Many of you may have heard about the remote mountain village of Santa Maria Tlahuitoltepec. It’s a two-and-a-half hour drive up the misty mountains beyond Teotitlan del Valle and San Pablo Villa de Mitla, Oaxaca. It is way off the beaten path and tourists rarely visit there. During our recent Oaxaca Summer Mountain Tour, ten of us ventured out into Oaxaca’s Sierra Mixe. Yes, they speak Mixe here, and the tribal group is one of 16 different groups in the state. It was quite an adventure, first starting out on the soon to be completed (they say) superhighway to the coast. We got off at the Ayutla exit, miles past the road to Hierve El Agua.
Many know Tlahui (as it’s called locally) as the village whose traditional blouse was copied verbatim by French fashion designer Isabel Marant and passed off as her own in 2015. This became the outcry for what we call today Cultural Appropriation, an issue that continues for indigenous communities around the world, and especially in Mexico. While these designs cannot be copyrighted because they are centuries old, there is an ethical question: Are ancient indigenous villages entitled to recognition and compensation for their original designs?
In Mexico, we call this Cultural Patrimony, defined as an object having ongoing historical, traditional, or cultural importance central to the indigenous group or culture itself, and which, therefore, cannot be alienated, appropriated, or conveyed by any individual regardless of whether or not the individual is a member of the indigenous group.
Our destination was the workshop studio of Fernando Gutierrez Vasquez, a weaver and natural dyer, who uses locally sourced alder wood (palo de aguila) tree bark, the traditional dye of the region, to color blouses, dresses, scarves and shawls (blusas, huipiles, bufandas and rebozos).
The workshop space is terraced in three levels on the side of a mountain. We look out at misty mountains, most of the peaks shrouded in clouds. Tlahuitoltepec is a village of houses cantilevered into the surrounding hillsides connected by winding roads carved into the landscape.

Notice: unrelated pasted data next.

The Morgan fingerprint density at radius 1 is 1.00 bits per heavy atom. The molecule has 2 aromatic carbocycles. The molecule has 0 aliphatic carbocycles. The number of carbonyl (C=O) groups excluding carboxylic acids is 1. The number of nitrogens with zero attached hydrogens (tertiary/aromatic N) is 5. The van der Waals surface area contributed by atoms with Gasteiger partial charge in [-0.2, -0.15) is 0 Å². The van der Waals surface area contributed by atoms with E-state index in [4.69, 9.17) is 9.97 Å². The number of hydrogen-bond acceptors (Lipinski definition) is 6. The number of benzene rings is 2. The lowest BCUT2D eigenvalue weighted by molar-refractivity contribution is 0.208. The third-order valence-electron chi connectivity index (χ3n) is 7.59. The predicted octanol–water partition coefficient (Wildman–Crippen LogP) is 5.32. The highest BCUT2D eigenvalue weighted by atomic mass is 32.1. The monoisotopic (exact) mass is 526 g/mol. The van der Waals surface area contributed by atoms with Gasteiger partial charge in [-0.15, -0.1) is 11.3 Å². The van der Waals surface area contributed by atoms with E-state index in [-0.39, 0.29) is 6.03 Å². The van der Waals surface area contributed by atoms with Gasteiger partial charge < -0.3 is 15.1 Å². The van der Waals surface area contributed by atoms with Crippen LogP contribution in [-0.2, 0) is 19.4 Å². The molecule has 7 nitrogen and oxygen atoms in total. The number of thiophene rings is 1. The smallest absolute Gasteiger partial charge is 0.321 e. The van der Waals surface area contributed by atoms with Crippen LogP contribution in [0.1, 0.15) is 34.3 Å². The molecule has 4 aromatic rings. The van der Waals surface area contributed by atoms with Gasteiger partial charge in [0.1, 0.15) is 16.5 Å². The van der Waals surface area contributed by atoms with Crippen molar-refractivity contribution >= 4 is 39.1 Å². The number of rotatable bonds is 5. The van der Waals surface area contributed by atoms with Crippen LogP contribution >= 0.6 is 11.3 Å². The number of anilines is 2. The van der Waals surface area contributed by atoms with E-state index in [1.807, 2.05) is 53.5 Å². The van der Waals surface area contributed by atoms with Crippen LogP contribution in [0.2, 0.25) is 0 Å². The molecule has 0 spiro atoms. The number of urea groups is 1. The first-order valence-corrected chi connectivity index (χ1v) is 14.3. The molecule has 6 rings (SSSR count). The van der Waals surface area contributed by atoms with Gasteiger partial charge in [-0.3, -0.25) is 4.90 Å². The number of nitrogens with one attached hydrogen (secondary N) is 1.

Our first stop was at the dye studio where we saw vats of alderwood fermenting for a week in a cold water bath. This releases the color from the bark. Alderwood trees require humidity to grow and they are rich in tannic acid. This is a direct dye and doesn’t need a mordant to affix the color to the fiber.
The cotton skeins will be soaked for three days once the fermenting process is complete. When one puts the dyed skeins in direct sun, it deepens the color. Some of the pieces I saw looked a golden mahogany color. Oak bark, which is also used here, gives a rich beige color because it contains less tannin. The color can vary depending on the variety and age of the oak. The end result can be a surprising and unpredictable process — scientific up to a point! Fernando also maintains an indigo dye vat.
The weaving happens after the yarn is colored. The cloth will be woven on the flying shuttle treadle loom that has four harnesses. On the mid-level, weavers are working at four looms, their feet dancing, the looms singing.
There is a rhythm of harmony and creativity here. The beater on the loom sounds as if it is a Native American drum beat, a heart beat, living threads. Various patterns in the cloth can be achieved based on how the pedals are manipulated.
On the top level is the embroidery studio and gallery. Here women and men in the family cooperative work at embroidering the traditional village designs into blouses, shirts and dresses. This is machine embroidery but it is free-form. The creativity of the embroiderer is reflected in the work. The embroiderer guides the needle to create complex images without using a template. None of the sewing machines are electronically programmed. Each garment is unique based on the hand and eye of the men and women who operate the machine. This is definitely an art form.
The Spanish never got to Tlahuitoltepec during the first centuries of the conquest. It was too far, too remote. It was not until recently that the dirt horse path was widened and paved over.
We enjoyed a home-cooked lunch of chicken soup, fresh vegetables and rustic, stone ground tortillas under the palapa as the mist lifted and the sun peaked out. And, we enjoyed the gallery and the opportunity to meet the makers and purchase directly from them, knowing that this experience would be mutually satisfying for all of us.
After lunch, we made our way to the studio of famed potter Silvia Martinez Diaz, where we saw a demonstration of an ancient technique used to make bowls, pitchers and cooking vessels. No potter’s wheel is used here. They use the coil technique to hand build even the largest pieces, that are then fired in a wood kiln or open pit much like the New Mexico pottery I know.
As we left the village in mid-afternoon, we all agreed this was a special highlight of our week together.
Note: In Mexico, death is a continuum of life and a celebration. We still have spaces open for our Day of the Dead Culture Tour. Consider joining us to understand this rich and meaningful pre-Hispanic tradition and how death and mortality are considered in Mexico and the USA.
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